Like many young boys, James Isaac’s life completely changed when he got a dog.
Before Mahe joined the 9-year-old New Zealand boy and his family two years ago, leaving the home increasingly had become a struggle for everyone.
“James has profound autism, so he gets quite anxious when we go on outings. He’s very impulsive and he doesn’t have any awareness of danger,” his mother, Michelle Isaac, explained to TODAY Tuesday.
That made it stressful to be near traffic or any other unsafe areas where James might dart away.
“Mahe has changed our lives so much. He is a real part of the family now,” Isaac said of their service dog. “The main thing he does is help to keep James safe and calm when he’s out.”
That included a day trip earlier this month to the hospital.
An unexplained series of seizures prompted doctors to order an MRI for James, who had to be put under general anesthesia for the test because he wouldn’t be able to lay still for it otherwise.
Shortly before the procedure, Mahe was allowed to hop up on the hospital bed to check in on his friend.
“He got his face really close to James, who was asleep by that point, and he reached in to sniff him,” Isaac said. “He looked really concerned. It was quite touching.”
The dog reunited with James later in the hospital recovery room. Although James does not speak, it was obvious his fears were eased because he had Mahe nearby.
“Having him on the bed was really a calming thing for James when he came out of the anesthesia,” Isaac said. “He had his buddy there, and felt a bit more secure and less anxious.”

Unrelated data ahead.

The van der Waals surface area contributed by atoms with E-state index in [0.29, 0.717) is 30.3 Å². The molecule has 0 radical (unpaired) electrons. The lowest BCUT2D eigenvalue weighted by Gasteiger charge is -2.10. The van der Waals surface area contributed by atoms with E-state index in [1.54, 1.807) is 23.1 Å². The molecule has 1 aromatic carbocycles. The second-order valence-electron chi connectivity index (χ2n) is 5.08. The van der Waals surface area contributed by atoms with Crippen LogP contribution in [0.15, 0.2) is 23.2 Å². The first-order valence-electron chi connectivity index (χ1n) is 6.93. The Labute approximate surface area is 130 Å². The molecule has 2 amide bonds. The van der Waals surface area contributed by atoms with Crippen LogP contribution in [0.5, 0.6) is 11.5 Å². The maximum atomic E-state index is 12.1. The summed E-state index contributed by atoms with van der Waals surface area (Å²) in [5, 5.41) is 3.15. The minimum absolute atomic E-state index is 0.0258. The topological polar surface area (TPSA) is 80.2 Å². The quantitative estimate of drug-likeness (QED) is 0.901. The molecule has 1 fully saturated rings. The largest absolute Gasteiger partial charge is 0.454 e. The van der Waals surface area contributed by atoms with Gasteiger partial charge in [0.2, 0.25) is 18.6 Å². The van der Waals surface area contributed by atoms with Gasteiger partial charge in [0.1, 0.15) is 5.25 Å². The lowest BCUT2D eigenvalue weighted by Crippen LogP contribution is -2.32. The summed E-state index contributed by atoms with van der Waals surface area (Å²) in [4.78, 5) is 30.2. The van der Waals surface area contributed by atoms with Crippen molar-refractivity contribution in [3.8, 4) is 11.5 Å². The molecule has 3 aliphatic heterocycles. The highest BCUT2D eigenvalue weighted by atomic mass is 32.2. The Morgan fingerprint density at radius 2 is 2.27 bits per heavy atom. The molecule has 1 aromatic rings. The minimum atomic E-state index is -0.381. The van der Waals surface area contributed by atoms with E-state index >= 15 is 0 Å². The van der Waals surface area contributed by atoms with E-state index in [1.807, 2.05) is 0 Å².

Isaac said she’s been “completely blown away” by how quickly photos of James and Mahe in the hospital have spread across the world.
“I’m really, really happy for the Assistance Dogs New Zealand,” she said of the organization that matched Mahe with her family. “They’re a very small charity, even by New Zealand standards. They’re just getting themselves established, so this is wonderful.”
Isaac said she can't emphasize enough how Mahe has helped change family dynamics.
“Before Mahe, when it was just one of us with James, we’d have to hold his hand tightly to stop him from running from the road, and James hates that. He doesn’t like being manhandled. He just wants his freedom,” Isaac said. “Mahe gives him that freedom to explore his environment without being dragged around.”
Mahe now spends one day a week at James' school, where teachers are being trained to handle the dog with the intent of having him accompany James on future outings.
"They also think Mahe will have a very positive effect on the other kids in his special needs class," Isaac said.
Mahe has already had such an impact on the way strangers look at James, she said.
“Before we had Mahe, it was hard. People were staring and thinking, ‘What’s wrong with that kid?’ and his behavior might be unusual and it was quite hard,” she said.
They still get stares now, specifically in areas like a mall or other places dogs aren’t normally allowed.
“But it’s a positive thing. It’s totally different. People approach us and say, ‘Oh, what a great dog, and what does he do for James?’ They are interested in James in a positive way.”
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